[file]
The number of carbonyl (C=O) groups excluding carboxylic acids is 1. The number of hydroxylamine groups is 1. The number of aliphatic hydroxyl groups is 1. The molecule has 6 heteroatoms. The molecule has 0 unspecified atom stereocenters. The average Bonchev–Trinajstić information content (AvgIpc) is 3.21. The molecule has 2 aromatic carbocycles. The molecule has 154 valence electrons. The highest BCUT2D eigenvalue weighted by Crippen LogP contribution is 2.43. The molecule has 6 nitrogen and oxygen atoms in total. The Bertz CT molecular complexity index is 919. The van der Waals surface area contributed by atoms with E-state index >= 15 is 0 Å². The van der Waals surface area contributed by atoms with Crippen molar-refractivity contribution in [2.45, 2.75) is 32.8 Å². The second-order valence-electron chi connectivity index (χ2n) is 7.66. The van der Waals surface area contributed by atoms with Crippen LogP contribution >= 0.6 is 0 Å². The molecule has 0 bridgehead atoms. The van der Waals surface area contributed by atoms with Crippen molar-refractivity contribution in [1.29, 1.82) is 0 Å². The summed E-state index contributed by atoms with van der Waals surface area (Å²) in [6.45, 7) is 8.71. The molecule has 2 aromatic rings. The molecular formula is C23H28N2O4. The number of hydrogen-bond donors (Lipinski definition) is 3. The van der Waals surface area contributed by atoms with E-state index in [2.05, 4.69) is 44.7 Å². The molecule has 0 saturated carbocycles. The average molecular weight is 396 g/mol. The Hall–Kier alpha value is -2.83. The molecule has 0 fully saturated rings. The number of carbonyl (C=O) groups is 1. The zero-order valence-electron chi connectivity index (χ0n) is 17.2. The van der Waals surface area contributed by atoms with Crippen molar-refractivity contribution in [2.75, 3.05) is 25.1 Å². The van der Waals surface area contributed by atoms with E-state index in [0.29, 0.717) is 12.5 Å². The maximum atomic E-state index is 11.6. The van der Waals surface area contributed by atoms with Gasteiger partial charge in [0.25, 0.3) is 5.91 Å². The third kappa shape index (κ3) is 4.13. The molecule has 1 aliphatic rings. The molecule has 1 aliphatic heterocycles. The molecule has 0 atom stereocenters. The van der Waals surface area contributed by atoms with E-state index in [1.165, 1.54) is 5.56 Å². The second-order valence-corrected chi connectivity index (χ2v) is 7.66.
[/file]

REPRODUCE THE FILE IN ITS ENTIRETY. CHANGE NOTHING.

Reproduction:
The number of carbonyl (C=O) groups excluding carboxylic acids is 1. The number of hydroxylamine groups is 1. The number of aliphatic hydroxyl groups is 1. The molecule has 6 heteroatoms. The molecule has 0 unspecified atom stereocenters. The average Bonchev–Trinajstić information content (AvgIpc) is 3.21. The molecule has 2 aromatic carbocycles. The molecule has 154 valence electrons. The highest BCUT2D eigenvalue weighted by Crippen LogP contribution is 2.43. The molecule has 6 nitrogen and oxygen atoms in total. The Bertz CT molecular complexity index is 919. The van der Waals surface area contributed by atoms with E-state index >= 15 is 0 Å². The van der Waals surface area contributed by atoms with Crippen molar-refractivity contribution in [2.45, 2.75) is 32.8 Å². The second-order valence-electron chi connectivity index (χ2n) is 7.66. The van der Waals surface area contributed by atoms with Crippen LogP contribution >= 0.6 is 0 Å². The molecule has 0 bridgehead atoms. The van der Waals surface area contributed by atoms with Crippen molar-refractivity contribution in [1.29, 1.82) is 0 Å². The summed E-state index contributed by atoms with van der Waals surface area (Å²) in [6.45, 7) is 8.71. The molecule has 2 aromatic rings. The molecular formula is C23H28N2O4. The number of hydrogen-bond donors (Lipinski definition) is 3. The van der Waals surface area contributed by atoms with E-state index in [2.05, 4.69) is 44.7 Å². The molecule has 0 saturated carbocycles. The average molecular weight is 396 g/mol. The Hall–Kier alpha value is -2.83. The molecule has 0 fully saturated rings. The number of carbonyl (C=O) groups is 1. The zero-order valence-electron chi connectivity index (χ0n) is 17.2. The van der Waals surface area contributed by atoms with Crippen molar-refractivity contribution in [2.75, 3.05) is 25.1 Å². The van der Waals surface area contributed by atoms with E-state index in [0.29, 0.717) is 12.5 Å². The maximum atomic E-state index is 11.6. The van der Waals surface area contributed by atoms with Gasteiger partial charge in [0.25, 0.3) is 5.91 Å². The third kappa shape index (κ3) is 4.13. The molecule has 1 aliphatic rings. The molecule has 1 aliphatic heterocycles. The molecule has 0 atom stereocenters. The van der Waals surface area contributed by atoms with E-state index in [1.165, 1.54) is 5.56 Å². The second-order valence-corrected chi connectivity index (χ2v) is 7.66.